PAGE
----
When selling property on the open market, a real estate agent and legal team handle the property title transfer. When transferring a property title to a friend or family member without selling the property, however, there may not be the incentive to hire a real estate agent which means a necessary understanding of the process. Every state has its own specific variations for the process but the main rules remain the same across the board.
How to transfer property title
On the grant deed (or warranty deed, depending on the language preferred by the state) for the property, the current owner needs to fill in the name and address of the property owner as well as who the property will be transferred to. The individual (or individuals) who own the property are referred to as the donor, or grantor (depending on the document’s language). The individual receiving the title is known as either the recipient or grantee. The property address is filled in on the document in order to avoid any confusion.
Additional documentation is required to pass off the title to another individual. Each state will have some select rules, but usually all that is required is a copy of the current title and a description of the property.
Within the transfer packet, a description of the terms for which the property is being transferred is required. It may just be a straight forward transfer. Other times, the transfer may not occur until after the title owner has died or moved away. Whatever the situation may be, it must be included within the terms of transfer. If there is money exchanged for the property, this must be claimed. Taxes are paid on the purchase (transfer), which is why the monetary amount must be included here. If the transfer is considered a quitclaim deed, it may not require any sort of money transfers. Additionally, a gift deed (such as passing off the property in the event of a death) may not have any sort of monetary transfer either. Whenever a property is transferred without money, the terms of the transfer will state as much.
The length of time of the transfer must be included within the terms of the deed; usually this is “now and forever.” Note that a special warranty deed transfers the title but it only protects the recipient of the title for claims made against the property from when the current owner obtained the rights.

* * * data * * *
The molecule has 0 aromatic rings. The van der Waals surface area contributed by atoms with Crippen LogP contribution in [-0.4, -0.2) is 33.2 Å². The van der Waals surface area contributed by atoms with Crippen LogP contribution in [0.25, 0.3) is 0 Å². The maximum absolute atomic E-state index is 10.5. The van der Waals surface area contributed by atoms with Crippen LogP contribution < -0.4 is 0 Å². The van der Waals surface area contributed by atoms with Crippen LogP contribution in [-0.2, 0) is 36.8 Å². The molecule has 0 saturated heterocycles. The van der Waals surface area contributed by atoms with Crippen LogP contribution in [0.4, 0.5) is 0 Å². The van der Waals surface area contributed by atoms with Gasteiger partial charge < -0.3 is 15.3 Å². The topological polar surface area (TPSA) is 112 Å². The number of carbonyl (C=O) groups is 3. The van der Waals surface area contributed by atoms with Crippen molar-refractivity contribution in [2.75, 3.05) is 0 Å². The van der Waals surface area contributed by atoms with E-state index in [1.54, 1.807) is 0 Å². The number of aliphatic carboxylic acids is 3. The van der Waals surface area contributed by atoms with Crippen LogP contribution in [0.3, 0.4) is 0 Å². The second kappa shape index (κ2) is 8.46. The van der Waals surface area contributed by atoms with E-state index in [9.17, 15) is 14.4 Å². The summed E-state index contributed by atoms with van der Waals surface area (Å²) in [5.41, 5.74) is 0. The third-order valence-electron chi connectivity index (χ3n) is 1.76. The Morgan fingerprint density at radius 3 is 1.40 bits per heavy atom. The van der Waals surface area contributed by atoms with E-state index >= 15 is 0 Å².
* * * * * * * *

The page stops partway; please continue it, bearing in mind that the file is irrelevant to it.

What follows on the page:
After all of the paperwork is in order, there needs to be at least three copies made.
- One copy is for the recipient of the title.
- The second copy is for the original owner.
- The third copy must be filed at the county office.
All copies must be signed by both parties. There also needs to be two witnesses (typically) during the signing. A notary does not count for both witnesses. They can count as one, but a second is often required. If the deed is a gift deed, the witness needs to be what is referred to as a disinterested party. This means the witness cannot be a family member. If the individual has died before signing off the property title, the individual who is in charge of the estate or who has been granted power of attorney will sign over the property title.
With everything signed and filled in, the copy of the title must now be presented to the county office. A small processing fee is charged (which will vary based on location). This completes the changing of a title.
Son-Rise Property Management is a full service property management company located in Bellingham, WA. Contact us today to see how we can help you find the perfect home to rent or manage your property.